My biggest mistake all these years was never telling anyone how I feel in fear that they would either brush me off because “who could be suicidal but not want to die?" or panic and try to commit me to a hospital or something. Writing this article has been the greatest feeling of relief I've felt in a long time, talking about it helps. I know it's scary to tell people how you're feeling, but you're not alone and you don't have to go through this alone.

Suicidal thoughts aren't black and white, your feelings are valid, and there are people here for you. You are not alone.

If you or someone you know is experiencing suicidal thoughts, call the National Suicide Prevention Hotline — 1-800-273-8255


Cover Image Credit: BengaliClicker

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Burnout Doesn't Make You Successful, It Makes You Neglect Self-Care And Mental Health

It's time to stop wearing exhaustion as a badge of honor.

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Nowadays, millennials and generation Z'ers are more involved in the workforce and starting their careers sooner than later. One of the factors of this may be the fact that technology that has become increasingly more accessible over the years, and with that came the rise of social media platforms. These give us an insight into the lives of others that we necessarily don't need to know about or wouldn't have known about without them posting it on the platform.

Some people post every aspect of their careers and doing this can make us feel like we're behind, that we aren't moving fast enough in the game of life and that if we aren't thriving with thousands of followers, set our Instagram accounts to a business format or use stories to promote our skills that we may feel aren't as good as someone else, that we are failing. So what do we do? We take on everything possible.

"We" in this case could just mean me since this is something I do often. I've since limited my Instagram stalking but months ago, I would spend hours a day scrolling through my feed aimlessly doing nothing productive. All I would get out of my scrolling binge is feelings of dissatisfaction with myself, and my work ethic.

"This person just got their dream internship and they're only a sophomore."

"Wow, they made their first short film in high school and its nominated??"

"She's 23 and already has her own web series."

These are all thoughts that go through my head and their success does inspire me at times- but what did it take for them to get to that point? Perhaps endless working. Taking on more jobs and tasks than humanly possible. And yet, they're doing it.

"If they can do it, so can I," is my mentality as I undergo as many things as possible for me to try to catch up to the success of my peers. I've been working since I was 17 and my first job was in retail. From then on I've undergone countless of jobs in various fields- administrative jobs through a temp agency that I'm still involved in, freelance gigs through my township to hone my production skills, as well as a part-time job at a movie theater just because I need more money for better equipment so that I could have a web series at 23 myself- all of these on top of going to school full-time.

To many people, this may seem like a lot. To others, it may be the tip of the iceberg. I know some people who work AND go to school full-time, on top of outside responsibilities such as maybe family obligations, or trying to maintain a social life or the most important and often underrated things: self-care. I have learned the importance of self-care recently and I realized that it isn't something that you just have the time for on your schedule- you have to make the time. Now on top of my regular duties, I had self duties to attend to. This was something I was never used to so I still struggle to find time for myself. But lately, my body has been reminding me whether I like it or not, to take a break.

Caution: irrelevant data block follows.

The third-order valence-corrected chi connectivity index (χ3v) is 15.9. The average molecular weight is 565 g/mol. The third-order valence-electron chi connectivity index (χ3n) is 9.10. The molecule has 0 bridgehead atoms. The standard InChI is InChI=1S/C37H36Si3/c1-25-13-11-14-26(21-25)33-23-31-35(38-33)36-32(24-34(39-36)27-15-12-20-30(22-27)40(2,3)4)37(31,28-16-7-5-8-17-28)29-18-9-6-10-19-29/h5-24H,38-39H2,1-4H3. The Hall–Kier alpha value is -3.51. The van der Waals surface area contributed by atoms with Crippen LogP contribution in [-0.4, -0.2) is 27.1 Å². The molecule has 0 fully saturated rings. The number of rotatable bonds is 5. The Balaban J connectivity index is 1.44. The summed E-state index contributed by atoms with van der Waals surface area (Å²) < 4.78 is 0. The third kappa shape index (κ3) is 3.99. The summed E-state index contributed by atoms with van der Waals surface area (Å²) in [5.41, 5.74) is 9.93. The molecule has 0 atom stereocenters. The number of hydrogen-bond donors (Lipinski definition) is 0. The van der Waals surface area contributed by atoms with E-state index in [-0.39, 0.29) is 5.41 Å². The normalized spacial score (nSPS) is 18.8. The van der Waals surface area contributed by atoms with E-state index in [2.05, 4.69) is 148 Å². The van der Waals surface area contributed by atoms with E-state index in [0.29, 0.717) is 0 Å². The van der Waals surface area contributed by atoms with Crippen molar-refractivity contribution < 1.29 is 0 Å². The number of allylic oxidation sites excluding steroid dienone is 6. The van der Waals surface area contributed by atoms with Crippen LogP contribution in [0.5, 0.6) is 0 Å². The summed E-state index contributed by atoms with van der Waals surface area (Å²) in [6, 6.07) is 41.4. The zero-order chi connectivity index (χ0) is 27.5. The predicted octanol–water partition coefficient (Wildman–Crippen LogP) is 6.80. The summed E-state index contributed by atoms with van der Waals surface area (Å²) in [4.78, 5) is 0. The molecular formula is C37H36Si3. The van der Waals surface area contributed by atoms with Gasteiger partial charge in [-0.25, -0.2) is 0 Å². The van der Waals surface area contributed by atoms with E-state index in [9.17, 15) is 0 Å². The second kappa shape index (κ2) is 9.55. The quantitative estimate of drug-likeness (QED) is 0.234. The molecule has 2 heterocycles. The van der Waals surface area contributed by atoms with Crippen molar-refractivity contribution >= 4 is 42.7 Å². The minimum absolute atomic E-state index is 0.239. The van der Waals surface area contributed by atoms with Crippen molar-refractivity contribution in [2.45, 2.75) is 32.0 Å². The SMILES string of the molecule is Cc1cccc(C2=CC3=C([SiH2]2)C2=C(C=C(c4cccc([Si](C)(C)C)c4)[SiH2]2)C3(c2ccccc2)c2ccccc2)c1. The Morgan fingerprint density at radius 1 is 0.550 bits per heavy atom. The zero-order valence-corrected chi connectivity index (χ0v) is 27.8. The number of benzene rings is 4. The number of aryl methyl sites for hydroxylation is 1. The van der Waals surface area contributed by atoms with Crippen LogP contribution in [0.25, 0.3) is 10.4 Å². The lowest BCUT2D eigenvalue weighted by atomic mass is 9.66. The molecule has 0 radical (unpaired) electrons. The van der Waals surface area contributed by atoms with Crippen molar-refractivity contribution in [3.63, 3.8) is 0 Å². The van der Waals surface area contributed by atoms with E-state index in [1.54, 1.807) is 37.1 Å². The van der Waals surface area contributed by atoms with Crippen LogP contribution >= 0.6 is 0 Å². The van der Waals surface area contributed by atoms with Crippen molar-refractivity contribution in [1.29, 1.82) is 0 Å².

I thought it was just feeling "tired," but this was a whole new level of tiredness. It's a complete shut-down, like performing a force shutdown on a computer or laptop. That's what I relate it to. This feeling of intense exhaustion to the point of near collapse is called burnout. I have heard the term before, but didn't really know what it meant until I experienced it. It got to a point in which I had to go to the hospital. The burnout was not the only cause of my hospitalization, I had mental and physical health conditions that were not attended to prior to it. However, because of the burnout, I realized that I was doing too much and I was not okay.

I just kept going. Despite my body feeling as if it was hanging by a thread, that I could fall asleep for days at any moment, I ignored all the signs of exhaustion and kept going. It took drastic circumstances for me to take the actions necessary to get my life back on track and we as young adults and innovators shouldn't have to get to such a drastic point to realize that we need a break. Just because we're doing the most, doesn't mean we are at peak productivity.

In fact, studies show that if we do take 5-15 minute breaks in between our assignments, whether school-related or personal, we'll be more alert and productive. Plus, our performance quality will increase too. It's not always about just getting the job done, but doing that job/task at the best of our ability.

Sometimes we feel as if we need a life vacation... a break from the hustle, from people in general. I remember feeling like this a few days ago. I love keeping myself busy but I had once again given myself too much to do and not enough time to take breaks. And this doesn't just go for things related to advancing in my career. I was extremely socially exhausted in this case. By my third day of socialization, I had just wanted to go to my room, curl up under the covers, and escape into the world of Hulu, Youtube or Netflix.

That was the only activity I had the energy for... until I fell asleep by force of my body's exhaustion. I think that's what a lot of us in this generation tend to do as well. We think if we are tired beyond belief or have only gotten to eat one meal a day, then we're working hard, giving 110% and we're gonna get ahead of the game. But really all we're doing is setting ourselves up for a huge collapse that may set us even further back than we think. It's time to stop wearing exhaustion as a badge of honor. Instead, we need to use it as an indicator of when to pause, take a breath and live instead of merely exist in the busy world around us.